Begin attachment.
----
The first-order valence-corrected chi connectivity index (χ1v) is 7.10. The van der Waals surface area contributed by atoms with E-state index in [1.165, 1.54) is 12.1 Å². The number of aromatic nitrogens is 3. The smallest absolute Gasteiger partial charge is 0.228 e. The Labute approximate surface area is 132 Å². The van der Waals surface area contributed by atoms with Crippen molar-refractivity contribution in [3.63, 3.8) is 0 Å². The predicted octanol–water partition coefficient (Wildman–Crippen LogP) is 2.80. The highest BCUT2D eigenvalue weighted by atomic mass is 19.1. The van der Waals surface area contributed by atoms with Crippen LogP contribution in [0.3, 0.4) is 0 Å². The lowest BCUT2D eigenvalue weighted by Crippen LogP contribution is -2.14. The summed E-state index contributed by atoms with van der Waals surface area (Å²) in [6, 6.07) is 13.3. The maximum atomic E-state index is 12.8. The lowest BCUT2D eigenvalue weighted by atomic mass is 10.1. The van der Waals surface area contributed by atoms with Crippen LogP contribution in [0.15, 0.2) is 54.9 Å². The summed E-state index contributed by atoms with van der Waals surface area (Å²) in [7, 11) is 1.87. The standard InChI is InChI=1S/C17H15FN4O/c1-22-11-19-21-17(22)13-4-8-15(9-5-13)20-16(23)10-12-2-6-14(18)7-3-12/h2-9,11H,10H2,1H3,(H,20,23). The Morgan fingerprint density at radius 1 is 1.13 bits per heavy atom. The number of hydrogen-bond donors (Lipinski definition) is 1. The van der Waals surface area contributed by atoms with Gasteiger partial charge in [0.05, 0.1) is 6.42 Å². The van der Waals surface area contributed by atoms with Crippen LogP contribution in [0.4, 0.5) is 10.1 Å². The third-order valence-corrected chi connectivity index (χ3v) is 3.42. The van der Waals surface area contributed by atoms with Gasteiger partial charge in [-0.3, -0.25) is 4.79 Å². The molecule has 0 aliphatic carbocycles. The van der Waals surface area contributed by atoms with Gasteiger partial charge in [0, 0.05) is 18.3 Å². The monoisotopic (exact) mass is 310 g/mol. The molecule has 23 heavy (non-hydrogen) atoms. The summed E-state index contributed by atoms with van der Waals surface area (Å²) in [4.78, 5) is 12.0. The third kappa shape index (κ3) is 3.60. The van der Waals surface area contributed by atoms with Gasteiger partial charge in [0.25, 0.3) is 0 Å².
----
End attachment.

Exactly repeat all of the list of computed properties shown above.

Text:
The first-order valence-corrected chi connectivity index (χ1v) is 7.10. The van der Waals surface area contributed by atoms with E-state index in [1.165, 1.54) is 12.1 Å². The number of aromatic nitrogens is 3. The smallest absolute Gasteiger partial charge is 0.228 e. The Labute approximate surface area is 132 Å². The van der Waals surface area contributed by atoms with Crippen molar-refractivity contribution in [3.63, 3.8) is 0 Å². The predicted octanol–water partition coefficient (Wildman–Crippen LogP) is 2.80. The highest BCUT2D eigenvalue weighted by atomic mass is 19.1. The van der Waals surface area contributed by atoms with Crippen LogP contribution in [0.3, 0.4) is 0 Å². The lowest BCUT2D eigenvalue weighted by Crippen LogP contribution is -2.14. The summed E-state index contributed by atoms with van der Waals surface area (Å²) in [6, 6.07) is 13.3. The maximum atomic E-state index is 12.8. The lowest BCUT2D eigenvalue weighted by atomic mass is 10.1. The van der Waals surface area contributed by atoms with Crippen LogP contribution in [0.15, 0.2) is 54.9 Å². The summed E-state index contributed by atoms with van der Waals surface area (Å²) in [7, 11) is 1.87. The standard InChI is InChI=1S/C17H15FN4O/c1-22-11-19-21-17(22)13-4-8-15(9-5-13)20-16(23)10-12-2-6-14(18)7-3-12/h2-9,11H,10H2,1H3,(H,20,23). The Morgan fingerprint density at radius 1 is 1.13 bits per heavy atom. The number of hydrogen-bond donors (Lipinski definition) is 1. The van der Waals surface area contributed by atoms with Gasteiger partial charge in [0.05, 0.1) is 6.42 Å². The van der Waals surface area contributed by atoms with Crippen LogP contribution in [0.4, 0.5) is 10.1 Å². The third-order valence-corrected chi connectivity index (χ3v) is 3.42. The van der Waals surface area contributed by atoms with Gasteiger partial charge in [-0.3, -0.25) is 4.79 Å². The molecule has 0 aliphatic carbocycles. The van der Waals surface area contributed by atoms with Gasteiger partial charge in [0, 0.05) is 18.3 Å². The monoisotopic (exact) mass is 310 g/mol. The molecule has 23 heavy (non-hydrogen) atoms. The summed E-state index contributed by atoms with van der Waals surface area (Å²) in [4.78, 5) is 12.0. The third kappa shape index (κ3) is 3.60. The van der Waals surface area contributed by atoms with Gasteiger partial charge in [0.25, 0.3) is 0 Å².